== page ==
EU countries risk sanctions over air traffic control

The creation of a unified European airspace is seriously off track, potentially requiring the European Union to use sanctions to force compliance from member states, European Commissioner for Transport Siim Kallas said in Cyprus on Thursday.

Although the European Union dissolved customs borders and passport controls for much of the continent years ago, control of the skies overhead remains fragmented between nations.

"We have fallen seriously behind in our original ambitions. After more than 10 years, the core problems remain the same," Kallas told a conference in Limassol.

"At this stage, it looks like infringements may well be necessary," Kallas said.

The Single European Sky II package is an EU plan to scale down from 27 national airspaces to nine regional blocks by December, with the ultimate aim of one single air control system.

But countries have been slow to dismantle domestic air traffic monopolies in order to form the regional blocks, and the EU may launch investigations into sanctioning countries who won't make good on the agreement.

The Commission can force member states to follow EU law through a procedure known as infringement, which begins with a formal demand and can escalate into EU court action and fines.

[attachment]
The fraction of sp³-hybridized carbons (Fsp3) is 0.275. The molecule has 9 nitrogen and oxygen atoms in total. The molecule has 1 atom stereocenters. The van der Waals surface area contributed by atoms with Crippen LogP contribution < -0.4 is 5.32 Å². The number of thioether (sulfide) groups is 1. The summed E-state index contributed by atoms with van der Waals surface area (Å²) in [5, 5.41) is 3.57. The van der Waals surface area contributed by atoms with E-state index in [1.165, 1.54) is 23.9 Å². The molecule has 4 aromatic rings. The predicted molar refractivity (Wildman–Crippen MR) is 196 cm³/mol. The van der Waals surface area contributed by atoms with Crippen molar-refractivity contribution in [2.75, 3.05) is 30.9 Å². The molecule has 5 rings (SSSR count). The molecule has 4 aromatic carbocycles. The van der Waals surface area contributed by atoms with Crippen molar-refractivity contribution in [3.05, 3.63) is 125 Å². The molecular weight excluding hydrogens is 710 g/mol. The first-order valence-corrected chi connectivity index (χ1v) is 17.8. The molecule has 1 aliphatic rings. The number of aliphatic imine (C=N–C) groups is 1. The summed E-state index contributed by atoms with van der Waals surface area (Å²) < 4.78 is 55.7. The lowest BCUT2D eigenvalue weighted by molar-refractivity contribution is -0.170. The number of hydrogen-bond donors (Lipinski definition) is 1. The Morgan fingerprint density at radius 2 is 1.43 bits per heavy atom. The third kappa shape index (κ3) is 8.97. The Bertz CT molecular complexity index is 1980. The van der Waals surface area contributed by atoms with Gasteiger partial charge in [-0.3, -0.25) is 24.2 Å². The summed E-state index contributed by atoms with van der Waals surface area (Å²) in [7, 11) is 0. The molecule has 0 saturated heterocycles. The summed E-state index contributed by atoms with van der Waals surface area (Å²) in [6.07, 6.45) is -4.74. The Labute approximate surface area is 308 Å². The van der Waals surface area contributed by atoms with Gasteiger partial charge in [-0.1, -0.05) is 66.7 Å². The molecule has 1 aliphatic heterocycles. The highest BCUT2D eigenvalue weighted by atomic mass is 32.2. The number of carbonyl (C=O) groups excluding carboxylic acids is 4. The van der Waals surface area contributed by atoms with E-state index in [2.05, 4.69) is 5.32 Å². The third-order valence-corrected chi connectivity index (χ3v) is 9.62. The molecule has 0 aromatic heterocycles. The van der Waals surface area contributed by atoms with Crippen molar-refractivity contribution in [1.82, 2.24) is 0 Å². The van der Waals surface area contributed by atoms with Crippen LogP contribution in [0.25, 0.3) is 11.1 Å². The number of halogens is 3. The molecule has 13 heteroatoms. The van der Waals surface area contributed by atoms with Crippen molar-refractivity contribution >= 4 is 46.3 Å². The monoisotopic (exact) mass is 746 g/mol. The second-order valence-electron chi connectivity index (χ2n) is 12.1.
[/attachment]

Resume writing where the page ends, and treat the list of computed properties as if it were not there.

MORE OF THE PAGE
According to the EU's executive, the European Commission, the patchwork control of Europe's airspace leads to more than 5 billion euros ($6.5 billion) in extra costs per year that gets passed on to passengers.

Air traffic control costs make up 6-12 percent of the cost of an airline ticket.

Kallas said the price paid in the EU for using antiquated 1950's-era systems makes the bloc uncompetitive.

The EU was "a long way off the price in the United States...which already controls the same airspace area with more traffic at half the cost," he said.

Full implementation of the EU single sky plan would triple the amount of capacity for flights and improve safety tenfold, the Commission said.

Due to the national control of airspaces, flights also have to take longer and more inefficient routes, adding an extra 42 kilometers to each flight in Europe.

This in turn results in wasted fuel and increased emissions. ($1 = 0.7754 euros)

(Editing by Hugh Lawson)